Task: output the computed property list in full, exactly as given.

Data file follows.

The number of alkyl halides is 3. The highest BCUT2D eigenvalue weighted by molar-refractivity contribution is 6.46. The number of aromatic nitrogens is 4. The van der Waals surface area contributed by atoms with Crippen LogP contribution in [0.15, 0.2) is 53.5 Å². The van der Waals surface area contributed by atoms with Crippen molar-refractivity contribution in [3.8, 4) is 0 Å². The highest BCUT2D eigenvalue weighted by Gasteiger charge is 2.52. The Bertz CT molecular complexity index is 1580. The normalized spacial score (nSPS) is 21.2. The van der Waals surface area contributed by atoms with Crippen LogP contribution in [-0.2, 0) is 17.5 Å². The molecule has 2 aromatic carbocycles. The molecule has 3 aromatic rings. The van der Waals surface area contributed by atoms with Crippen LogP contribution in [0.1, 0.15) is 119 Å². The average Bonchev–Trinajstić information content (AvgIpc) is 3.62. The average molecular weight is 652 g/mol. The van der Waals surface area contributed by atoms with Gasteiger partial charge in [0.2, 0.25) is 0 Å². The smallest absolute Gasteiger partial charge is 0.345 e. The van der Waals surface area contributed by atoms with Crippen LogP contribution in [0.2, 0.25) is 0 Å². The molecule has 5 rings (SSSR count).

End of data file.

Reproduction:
The number of alkyl halides is 3. The highest BCUT2D eigenvalue weighted by molar-refractivity contribution is 6.46. The number of aromatic nitrogens is 4. The van der Waals surface area contributed by atoms with Crippen LogP contribution in [0.15, 0.2) is 53.5 Å². The van der Waals surface area contributed by atoms with Crippen molar-refractivity contribution in [3.8, 4) is 0 Å². The highest BCUT2D eigenvalue weighted by Gasteiger charge is 2.52. The Bertz CT molecular complexity index is 1580. The normalized spacial score (nSPS) is 21.2. The van der Waals surface area contributed by atoms with Crippen LogP contribution in [-0.2, 0) is 17.5 Å². The molecule has 2 aromatic carbocycles. The molecule has 3 aromatic rings. The van der Waals surface area contributed by atoms with Crippen LogP contribution in [0.1, 0.15) is 119 Å². The average Bonchev–Trinajstić information content (AvgIpc) is 3.62. The average molecular weight is 652 g/mol. The van der Waals surface area contributed by atoms with Gasteiger partial charge in [0.2, 0.25) is 0 Å². The smallest absolute Gasteiger partial charge is 0.345 e. The van der Waals surface area contributed by atoms with Crippen LogP contribution in [0.2, 0.25) is 0 Å². The molecule has 5 rings (SSSR count).